Podcast: How to Find The Most Profitable Areas to Invest In: A Webinar Recap | Ep. 252

Posted by Ed McKnight on 21/05/20
How to Find The Most Profitable Areas to Invest In 001
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Show Notes

What's Covered in the Show?

In this episode, we discuss and recap our recent webinar: How to Find the Most Profitable Areas to Invest in. Within this webinar we looked at the distribution of yields and historic capital growth rates within suburbs located in the four main centres: Auckland, Christchurch, Hamilton and Wellington.

As part of this webinar, we also created eight new maps – 2 for each of the four main centres. These maps show the capital growth rates and yields for each suburb so you can use them to find the most profitable areas to invest in.

Map of the Auckland Property Market Map of the Christchurch Property Market Map of the Wellington Property Market Map of the Hamilton Property Market

Click here to watch the full webinar replay.


Transcript of the Podcast

Ed McKnight: Hello and welcome along to the Property Academy podcast. I'm your host Ed McKnight, and I'm Andrew Nicol, and today on the show we're doing a wrap up of our last webinar, which was how to find the most profitable areas to invest in.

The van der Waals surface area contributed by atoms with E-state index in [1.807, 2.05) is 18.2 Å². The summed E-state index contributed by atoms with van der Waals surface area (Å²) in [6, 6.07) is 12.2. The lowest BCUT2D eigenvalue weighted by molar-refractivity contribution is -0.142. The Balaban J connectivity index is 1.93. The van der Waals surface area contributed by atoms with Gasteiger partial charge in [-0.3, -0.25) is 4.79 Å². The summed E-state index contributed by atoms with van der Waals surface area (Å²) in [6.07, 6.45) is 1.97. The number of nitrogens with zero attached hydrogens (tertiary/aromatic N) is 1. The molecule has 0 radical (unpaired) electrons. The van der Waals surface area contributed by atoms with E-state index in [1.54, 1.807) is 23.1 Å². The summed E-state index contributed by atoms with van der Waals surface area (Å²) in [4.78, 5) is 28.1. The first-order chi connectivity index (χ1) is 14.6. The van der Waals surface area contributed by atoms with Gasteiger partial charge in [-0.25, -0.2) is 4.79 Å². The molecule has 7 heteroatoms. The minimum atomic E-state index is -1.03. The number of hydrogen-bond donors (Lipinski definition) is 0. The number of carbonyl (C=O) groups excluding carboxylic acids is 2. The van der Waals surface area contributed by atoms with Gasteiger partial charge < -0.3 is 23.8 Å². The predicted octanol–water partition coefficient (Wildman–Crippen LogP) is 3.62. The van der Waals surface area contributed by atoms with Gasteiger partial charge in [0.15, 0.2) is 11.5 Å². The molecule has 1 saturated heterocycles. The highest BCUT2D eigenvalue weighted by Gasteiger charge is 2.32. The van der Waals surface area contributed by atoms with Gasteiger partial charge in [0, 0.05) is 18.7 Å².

Now, this was what I thought was a relatively well received webinar that we did just last Tuesday, and the whole purpose behind it was the fact that if you go on Trade Me right now, and the numbers might have changed slightly in the last week, but it'll be roughly the same, there were about 31 or 32,000 properties listed for sale in New Zealand right now, even as we came out of lockdown.

About 30/31,000 so whole heap of properties and there were more, if you were to look at the private market and they were more, if you were to look at realestate.co.nz. But there are a whole heap of properties available to buy.

Now the big question is how do you narrow that down to create a hit list? Because you can't do due diligence on 31,000 properties. You can't build any model to find the right property for you within those 31,000, it would be like an actual needle in a haystack.